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ciriuslea

The American Dream

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Hundreds of poor people waiting outside of a closed grocery store for the possibility of getting the remaining food is not the picture of the “American Dream.” Yet on March 23, outside the Laney Walker Supermarket in Augusta, Ga., that is exactly what happened.

http://www.globalres...-police/5329966

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You can thank government regulations for not letting the stores give that food away. They could at least give it to the homeless if they aren't allowed to sell it.

:tu:

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It's hard to argue with the wastefulness of it all. I volunteer at the local Food Bank quite often, and they would have sent a truck and workers to pick all that up, to be distributed to those in need.

I wonder how many of those people there were truly hungry, and not just looking for a freebie?

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They were looking for a freebie. And if I was the bank I would have done the same thing. Giving the food to an organization is far different than giving it to an individual. What if the bank had said ok just let em take whatever they wanted. Then someone goes home and finds a mouse in a box of cereal or gets sick from eating some pasta and decides hey hey its payday I'm going to sue the bank. That is why the bank threw it away they didnt want to be open to any potential lawsuits.

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They were looking for a freebie. And if I was the bank I would have done the same thing. Giving the food to an organization is far different than giving it to an individual. What if the bank had said ok just let em take whatever they wanted. Then someone goes home and finds a mouse in a box of cereal or gets sick from eating some pasta and decides hey hey its payday I'm going to sue the bank. That is why the bank threw it away they didnt want to be open to any potential lawsuits.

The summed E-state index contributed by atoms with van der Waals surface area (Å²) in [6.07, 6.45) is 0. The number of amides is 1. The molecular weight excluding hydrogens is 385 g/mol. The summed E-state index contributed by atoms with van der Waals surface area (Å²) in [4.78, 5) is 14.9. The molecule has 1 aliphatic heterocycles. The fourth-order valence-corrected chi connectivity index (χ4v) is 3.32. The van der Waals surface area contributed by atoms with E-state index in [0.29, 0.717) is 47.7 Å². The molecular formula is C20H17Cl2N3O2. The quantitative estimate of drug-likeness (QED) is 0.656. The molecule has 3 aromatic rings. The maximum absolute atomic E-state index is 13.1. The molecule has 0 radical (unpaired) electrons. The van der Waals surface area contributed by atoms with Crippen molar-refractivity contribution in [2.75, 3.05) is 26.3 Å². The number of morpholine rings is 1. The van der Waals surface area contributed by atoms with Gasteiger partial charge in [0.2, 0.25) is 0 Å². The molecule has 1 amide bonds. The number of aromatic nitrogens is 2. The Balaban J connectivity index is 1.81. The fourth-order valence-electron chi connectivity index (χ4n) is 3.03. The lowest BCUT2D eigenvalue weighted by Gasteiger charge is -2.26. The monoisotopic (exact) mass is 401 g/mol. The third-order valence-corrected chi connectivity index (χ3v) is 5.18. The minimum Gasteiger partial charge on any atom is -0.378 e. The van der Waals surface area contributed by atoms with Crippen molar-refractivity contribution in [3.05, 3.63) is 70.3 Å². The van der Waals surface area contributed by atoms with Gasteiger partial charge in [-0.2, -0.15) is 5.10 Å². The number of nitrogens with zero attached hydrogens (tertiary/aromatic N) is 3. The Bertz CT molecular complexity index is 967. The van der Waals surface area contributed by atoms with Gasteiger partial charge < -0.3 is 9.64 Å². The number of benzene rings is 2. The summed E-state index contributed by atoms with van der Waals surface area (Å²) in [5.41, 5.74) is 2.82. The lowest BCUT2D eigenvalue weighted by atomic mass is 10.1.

An accurate statement but its still wasteful and a food bank would have made sense in this case. It shows how massive the disconnect between banks and people truly is..

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There is a movement, mostly amongst students in the UK who simply take the food the supermarkets throw away. They work out what times each week certain stores throw everything and simply take it via the back door etc.

Sell by dates are waaaay safe.

Most products can be safely eaten far past the date on the packet. A friend of a freind got a weeks worth fo perfectly good food for nothing inluding a large chicken, several steaks, milk, and more bread and vegetables/fruit than he could phyiscally carry.

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Posted (edited)

Sorta related, but it reminds me of the story of the school who made the kids throw away their food in the cafeteria if they couldn't pay for it.

That's right, THROW IT AWAY. If these young kids had already been through the line and had their plates filled, they were made to throw their food away if they didn't have anymore money in their pre-paid lunch accounts.